Expand DUI interlock law soon
Connecticut has a very effective law that physically prevents convicted drunken drivers from starting their car engines if the alcohol in their blood is above a level that would indicate their intention to drive drunk once again. The law requires convicted DUI offenders to install ignition interlock devices in the cars they own or use. The device includes a tube that the driver must blow into in order to measure his or her alcohol level. If the level is too high, the car won't start.
But the law also has a very big loophole in that it requires only those convicted of drunken driving two or more times to use the devices in their cars. Mothers Against Drunk Driving, which proposed the legislation nationwide, wants the Connecticut law fixed and expanded to require its mandatory use after the driver's first arrest.
There's a very good reason for this. Connecticut takes an extremely forgiving stance on first time drunken drivers, possibly in deference to young offenders and their families. It allows first offenders to enter into an alcohol education program that, if successfully completed, results in their record being expunged - unless or until, of course, they drive drunk again.
As the law is now written, first-time offenders don't have to use the ignition interlocks.
MADD would like to see the installation and use of the ignition interlock device to become part of that mandatory alcohol education program for these first-time offenders. This makes sense. The state is cutting these drunk drivers a break by a providing a second sense. It is reasonable to require them to use the interlock devices as an added tool encouraging sober driving.
The devices cost about $75 to install and require the user to pay a monitoring fee of $50 to $75 a month. Once the course is completed and their record is expunged, the devices would be removed.
Thanks to MADD, which, as its name indicates, was founded by parents who lost children in accidents caused by drunken driving, laws requiring the use of ignition interlock devices have been passed in all 50 states and 18 of them, but not Connecticut, have provisions for their use by all drunken drivers.
So why not close the loophole? First, there's a technical problem. This year's General Assembly short session is, in theory, at least, devoted only to budgetary matters, but exceptions have always been the rule for this rule. And we know how efficiently the legislature can move, even in its final hours of existence, to pass all kinds of laws, whether in regular or shortened sessions.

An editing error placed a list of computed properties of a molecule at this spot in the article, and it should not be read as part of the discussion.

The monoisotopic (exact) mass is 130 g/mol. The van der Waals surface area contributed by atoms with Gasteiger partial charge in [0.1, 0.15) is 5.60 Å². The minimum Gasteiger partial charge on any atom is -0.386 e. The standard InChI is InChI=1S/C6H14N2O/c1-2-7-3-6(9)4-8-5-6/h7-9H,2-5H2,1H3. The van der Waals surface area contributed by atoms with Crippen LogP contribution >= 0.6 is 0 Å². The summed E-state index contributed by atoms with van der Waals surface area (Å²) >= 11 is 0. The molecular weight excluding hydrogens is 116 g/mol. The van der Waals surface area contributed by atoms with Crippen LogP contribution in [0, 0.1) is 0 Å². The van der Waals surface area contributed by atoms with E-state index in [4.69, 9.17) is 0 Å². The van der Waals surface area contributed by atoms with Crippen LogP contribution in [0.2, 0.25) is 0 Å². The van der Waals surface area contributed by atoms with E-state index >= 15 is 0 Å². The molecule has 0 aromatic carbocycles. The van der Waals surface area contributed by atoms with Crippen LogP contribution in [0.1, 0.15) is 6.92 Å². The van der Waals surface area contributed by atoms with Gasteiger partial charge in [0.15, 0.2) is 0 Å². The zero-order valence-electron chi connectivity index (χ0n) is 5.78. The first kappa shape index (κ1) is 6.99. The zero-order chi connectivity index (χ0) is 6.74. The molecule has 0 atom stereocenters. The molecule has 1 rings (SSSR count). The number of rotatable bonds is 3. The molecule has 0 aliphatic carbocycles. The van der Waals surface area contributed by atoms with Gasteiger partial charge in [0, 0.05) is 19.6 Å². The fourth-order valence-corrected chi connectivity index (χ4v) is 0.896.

Michael Lawlor, the former legislative leader who is now the governor's undersecretary for criminal justice policy and planning, has doubts MADD will be able to change the law this session but he supports the idea. "The only issue is a practical one, whether the state agencies charged with enforcing it have the resources they need to do it properly," Mr. Lawlor told The New Haven Register.
DMV Commissioner Melodie Currey has testified that expanding the use of the interlock would require significant increases in financial and staffing resources but hasn't taken a position on the merits.
Bernard McLoughlin, MADD's state chairman, said he appreciates the cost considerations but suggests, rather sensibly, it appears to us, that the cost should be structured so that the financial burden is placed on the violators, rather than the taxpayers.
"What we're talking about here is saving lives versus saving dollars," said Mr. McLoughlin.
While true enough, such a change may also save dollars if it results in fewer emergency service calls for drunk-driving accidents and lower judicial costs. It makes sense to amend the law, if not in this session, then soon.
The Day editorial board meets regularly with political, business and community leaders and convenes weekly to formulate editorial viewpoints. It is composed of President and Publisher Tim Dwyer, Editorial Page Editor Paul Choiniere, Managing Editor Tim Cotter, Staff Writer Julia Bergman and retired deputy managing editor Lisa McGinley. However, only the publisher and editorial page editor are responsible for developing the editorial opinions. The board operates independently from the Day newsroom.
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